Ferguson October Continues With National Day of Action Against Police Brutality and Mass Incarceration
Activists organized actions nationwide yesterday to protest police brutality in cities across the country as part of ongoing Ferguson October events.
North Carolina will begin state-wide early voting on Thursday, and unlike the 2012 presidential election, many students across the state will have no polling place on-campus, making it more difficult for students to exercise their right to vote.
Justice Ruth Bader Ginsburg issued a blistering dissent after a ruling by the US Supreme Court this weekend threatened to disqualify more than half a million Texas voters from early voting.
Ferguson October is our generation's Freedom Summer, and the symbols and character of this movement are uniquely and distinctly ours to claim.
The US Court of Appeals for the Fifth Circuit ruled yesterday that Texas could enforce its strict Voter ID law, despite a lower court's finding that the law was discriminatory and would likely suppress the votes of African Americans and Hispanics in Texas.
With less than a month before the November 4 elections, courts are weighing in on voting rights across the nation.
An estimated 400,000 people took to the streets of Manhattan over the weekend to demand world leaders take action on climate change.
A lack of racial diversity is not the only factor that can feed police brutality against people of color; a lack of gender diversity can also create police forces in which officers aren't treating the communities they serve with the proper procedure and respect.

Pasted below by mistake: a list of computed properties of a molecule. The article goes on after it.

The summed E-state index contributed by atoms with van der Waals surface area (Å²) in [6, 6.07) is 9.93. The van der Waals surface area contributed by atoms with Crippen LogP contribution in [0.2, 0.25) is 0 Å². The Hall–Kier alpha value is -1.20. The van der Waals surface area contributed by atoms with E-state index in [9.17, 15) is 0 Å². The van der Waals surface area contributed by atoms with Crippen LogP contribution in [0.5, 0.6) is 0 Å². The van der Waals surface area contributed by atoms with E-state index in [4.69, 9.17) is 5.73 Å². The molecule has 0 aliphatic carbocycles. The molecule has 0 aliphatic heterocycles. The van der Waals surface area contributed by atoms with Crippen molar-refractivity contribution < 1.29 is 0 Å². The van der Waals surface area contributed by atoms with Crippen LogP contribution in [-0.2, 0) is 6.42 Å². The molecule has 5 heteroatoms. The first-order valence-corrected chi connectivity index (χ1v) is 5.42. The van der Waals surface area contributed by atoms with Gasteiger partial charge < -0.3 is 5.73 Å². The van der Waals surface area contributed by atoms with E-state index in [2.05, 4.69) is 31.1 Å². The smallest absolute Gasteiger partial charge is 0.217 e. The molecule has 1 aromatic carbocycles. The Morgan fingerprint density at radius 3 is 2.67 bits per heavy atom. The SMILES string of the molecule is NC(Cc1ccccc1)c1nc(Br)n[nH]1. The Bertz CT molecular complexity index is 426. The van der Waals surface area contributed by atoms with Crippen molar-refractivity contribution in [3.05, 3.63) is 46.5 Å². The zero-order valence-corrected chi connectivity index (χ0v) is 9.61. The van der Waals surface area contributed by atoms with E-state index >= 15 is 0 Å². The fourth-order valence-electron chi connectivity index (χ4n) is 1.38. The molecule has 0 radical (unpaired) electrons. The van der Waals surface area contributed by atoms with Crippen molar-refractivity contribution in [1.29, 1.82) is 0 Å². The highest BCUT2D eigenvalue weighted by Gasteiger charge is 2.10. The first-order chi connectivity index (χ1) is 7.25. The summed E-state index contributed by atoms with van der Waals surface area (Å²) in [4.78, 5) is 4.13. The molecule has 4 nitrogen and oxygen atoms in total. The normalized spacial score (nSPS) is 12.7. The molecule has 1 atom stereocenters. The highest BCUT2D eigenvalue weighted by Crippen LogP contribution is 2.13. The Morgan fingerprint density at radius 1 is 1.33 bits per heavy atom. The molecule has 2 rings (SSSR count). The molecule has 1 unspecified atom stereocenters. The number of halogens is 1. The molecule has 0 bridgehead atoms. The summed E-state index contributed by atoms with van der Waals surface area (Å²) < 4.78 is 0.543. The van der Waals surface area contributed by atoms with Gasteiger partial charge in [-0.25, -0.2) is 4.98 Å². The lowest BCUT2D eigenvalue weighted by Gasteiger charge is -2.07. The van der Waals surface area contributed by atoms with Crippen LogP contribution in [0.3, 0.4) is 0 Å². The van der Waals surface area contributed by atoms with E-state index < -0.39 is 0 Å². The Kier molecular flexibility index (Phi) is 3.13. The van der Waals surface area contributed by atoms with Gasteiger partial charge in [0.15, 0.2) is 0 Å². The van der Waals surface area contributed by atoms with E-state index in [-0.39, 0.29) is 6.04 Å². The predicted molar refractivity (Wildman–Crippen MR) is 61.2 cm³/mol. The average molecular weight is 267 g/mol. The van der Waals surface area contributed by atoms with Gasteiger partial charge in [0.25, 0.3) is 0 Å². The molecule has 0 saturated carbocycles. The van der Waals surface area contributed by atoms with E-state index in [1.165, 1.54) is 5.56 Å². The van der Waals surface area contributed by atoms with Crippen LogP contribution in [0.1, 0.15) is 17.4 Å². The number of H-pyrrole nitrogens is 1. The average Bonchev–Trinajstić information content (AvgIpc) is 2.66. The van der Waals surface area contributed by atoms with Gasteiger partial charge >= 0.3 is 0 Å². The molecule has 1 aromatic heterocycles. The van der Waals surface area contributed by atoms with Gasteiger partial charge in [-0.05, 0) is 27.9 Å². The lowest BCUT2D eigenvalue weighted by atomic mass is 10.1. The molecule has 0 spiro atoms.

After a full week of standoffs between law enforcement and demonstrators in Ferguson, Missouri, the American Civil Liberties Union has filed two lawsuits against the local police department.
A federal judge on Friday refused to grant civil rights groups and the US Department of Justice a preliminary injunction against a North Carolina voter suppression measure, signed into law by Republican Governor Pat McCrory last year.
After three days of unprecedented meetings between the US and leaders from nearly 50 African countries, the US Africa Leaders Summit ended Wednesday. In addition to public and private commitments of up to $33 billion for trade and investment, the United States called on leaders of the African continent to make a considerable investment in advancing the status of...
The Wisconsin Supreme Court ruled Thursday to uphold laws that significantly decreased collective bargaining rights for workers and require photo identification at the polls.
A federal judge ruled the California death penalty unconstitutional, leading legal experts to forecast similar calls for overhaul in other states.
The Archbishop of Canterbury, the Most Rev. Justin Welby, supported the vote, saying he thought the public would find the exclusion of women "almost incomprehensible."
"These meetings are public relations coups for the Vatican and distracting placebos for others. They provide temporary but false hope."
North Carolina college students are joining the NAACP, the American Civil Liberties Union (ACLU) and the US Department of Justice in a challenge to restrictive state voting laws that they argue violate the 26th Amendment.
Women in prison are still people - and they shouldn't have to endure shackling during childbirth and forced sterilization just because they committed a crime.
Immigration activist groups have filed a complaint against the US Customs and Border Protection agents.
The confirmed suspect claimed it was his "day of retribution" for a lifetime of rejection by women.
The NYPD will stop its practice of confiscating condoms from suspected sex workers to be used as evidence of prostitution.